WHAT'S SPACE GOT TO DO WITH IT? DISTANCE AND AGRICULTURAL PRODUCTIVITY BEFORE THE RAILWAY AGE
George Grantham ()
Departmental Working Papers from McGill University, Department of Economics
This paper argues that the conventional Malthusian account of pre-modern economies as constrained by diminishing returns resulting from a fixed land supplied is flawed because it does not recognize the importance of systematic indivisibilities in the production and distribution of farm produce that supported increasing return to additional inputs when the demand price of produce warranted them. Those indivisibilities locked in low-intensity farming practices in places where the demand for produce was diffuse. Most of pre-industrial Europe was in that situation, so average agricultural productivity was low. It was only in regions where urban concentrations of consumers aggregated demand to a level capable of inducing extra investment to exploit latent returns to scale in farming and transportation that the productivity of traditional mixed farming achieved its full potential.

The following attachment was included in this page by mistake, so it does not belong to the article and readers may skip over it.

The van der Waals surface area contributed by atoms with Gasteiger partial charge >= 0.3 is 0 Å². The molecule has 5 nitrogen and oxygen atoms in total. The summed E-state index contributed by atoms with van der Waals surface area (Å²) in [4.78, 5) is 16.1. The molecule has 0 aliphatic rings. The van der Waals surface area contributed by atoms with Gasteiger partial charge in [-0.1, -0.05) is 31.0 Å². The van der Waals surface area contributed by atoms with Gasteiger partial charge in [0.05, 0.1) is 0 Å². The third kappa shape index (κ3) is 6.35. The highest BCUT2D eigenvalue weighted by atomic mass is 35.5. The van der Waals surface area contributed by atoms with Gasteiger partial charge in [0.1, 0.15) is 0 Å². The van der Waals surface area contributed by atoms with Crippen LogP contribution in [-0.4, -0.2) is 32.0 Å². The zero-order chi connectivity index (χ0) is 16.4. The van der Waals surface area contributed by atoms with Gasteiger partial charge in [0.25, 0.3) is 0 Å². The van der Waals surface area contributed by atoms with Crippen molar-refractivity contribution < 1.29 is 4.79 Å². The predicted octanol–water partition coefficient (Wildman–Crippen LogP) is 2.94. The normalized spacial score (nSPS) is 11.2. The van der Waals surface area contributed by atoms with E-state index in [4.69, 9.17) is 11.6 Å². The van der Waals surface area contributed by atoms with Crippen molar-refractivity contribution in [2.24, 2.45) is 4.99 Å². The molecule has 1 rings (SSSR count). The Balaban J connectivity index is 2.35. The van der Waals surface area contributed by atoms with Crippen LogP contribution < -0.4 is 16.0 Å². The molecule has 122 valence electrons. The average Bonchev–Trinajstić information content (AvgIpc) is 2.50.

JEL-codes: N00 N5 N7 Q1 R00 R1 (search for similar items in EconPapers)
Pages: 59 pages
New Economics Papers: this item is included in nep-agr, nep-eff, nep-geo and nep-his
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Persistent link: https://EconPapers.repec.org/RePEc:mcl:mclwop:2010-04
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